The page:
Diablo III

 
 
Developer : Blizzard Entertainment
 
Genre : Action role-playing game, hack and slash

Diablo III incorporates the Havok physics engine and enables players to utilize the environment to help in their quest. For example, huge walls can be reduced to rubble to squash monsters by a direct hit. Even monsters use the environment (such as Ghouls scaling the walls to reach the player). Many more parts of what appear to be a seamless background environment are destructible. Some dilapidated areas will also collapse (with or without harming the player) automatically when the player gets too near or passes under part of a structure.

The UI, including character screen and inventory is functionally similar to its predecessor, besides the graphical upgrades and more details in expanding tabs, and will be very familiar to Diablo II players.

Some stats (and their UI bars) were removed, including Stamina (and therefore Walking). The experience bar is now at the bottom of the screen spanning across the UI panel. Some other stats were changed or added, but overall, remain similar to what they used to be.

Stat allocation is changed to Paragon system, allowing players to allocate excessive stats after reaching maximum level (60 or 70 with expansion), but before that, core stats are distributed automatically. Paragon levels continue to increase without limit after reaching maximum level, and are shared among all characters of same type on account.

Potions have lesser importance because of the introduction Health Globes, dropped by slain monsters. These replenish lost Life when picked up, and cannot be stored. Only one (endless) potion can be equipped, usable every 30 seconds, but potions may grant special effects in addition to restoring Life.

In co-operative play, loot is dropped for individual players (player cannot see what the others get). This was done to encourage trading between players in a group and reducing thievery. Co-operative play remains as the core of multiplayer, with a drop-in, drop-out feature so one can share their items (only available 2 hours after they drop, and only to players who were in the same party when item dropped). Between characters of same type on same account, gear may be transferred at any time.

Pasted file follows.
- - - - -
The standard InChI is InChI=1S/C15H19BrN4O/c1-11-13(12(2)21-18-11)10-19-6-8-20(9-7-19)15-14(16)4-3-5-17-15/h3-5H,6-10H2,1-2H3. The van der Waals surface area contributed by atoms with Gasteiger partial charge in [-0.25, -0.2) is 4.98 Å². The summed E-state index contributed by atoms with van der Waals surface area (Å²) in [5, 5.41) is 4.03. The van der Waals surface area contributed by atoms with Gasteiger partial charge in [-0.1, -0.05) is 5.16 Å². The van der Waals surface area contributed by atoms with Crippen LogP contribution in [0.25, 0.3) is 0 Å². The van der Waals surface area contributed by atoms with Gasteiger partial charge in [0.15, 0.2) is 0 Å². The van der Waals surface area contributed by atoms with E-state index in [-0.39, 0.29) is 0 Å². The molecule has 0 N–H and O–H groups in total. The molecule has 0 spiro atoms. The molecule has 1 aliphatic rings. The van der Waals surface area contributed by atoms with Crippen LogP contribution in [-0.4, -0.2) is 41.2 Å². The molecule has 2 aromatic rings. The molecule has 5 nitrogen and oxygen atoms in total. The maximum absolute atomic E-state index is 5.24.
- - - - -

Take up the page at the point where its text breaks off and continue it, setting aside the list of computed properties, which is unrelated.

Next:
Prior to patch 2.0, Auction House allowed players to trade their items for gold or real money.

Hardcore mode appears in Diablo III, with similar functionality to its prior incarnation. As of RoS, another choice during character creation is Season participation, which replaces the Ladder.

Players now can only learn 6 active skills (+3 or 4 passive), but can change those at any time for free. Skill Trees are gone, replaced with free choice almost without limits (some skills are limited to one per category). To compensate, skills can be upgraded with skill runes to change their functionality, and gear offers new stats, which greatly improve functionality of skills (such as reducing cooldowns and resource costs, increasing their damage, etc) instead of plainly increasing skill levels. Sets also offer unique bonuses instead of simply increasing stats. Skill Points are also gone, players always have access to a number of skills based on their character level.

There are four slots for keyboard activated skills, associated with the 1-4 number keys, and two are the mouse skills (LMB and RMB).

Buffs and debuffs are now displayed on the UI. As of patch 2.4, they are grouped and incorporated into skill icons for better visualization.

There is now a mini-map displayed on the top of the right hand side of the screen, replacing the automap. A detailed map can be viewed at any time with M key.

Action Combat feature, originally exclusive to consoles, was implemented on PC in 2.4.

The game is designed so that ideally, there is a change of art assets and monsters every fifteen minutes when playing the game.

 
 
 
 
 
Server games support
 
Diablo III for Blizzard - Support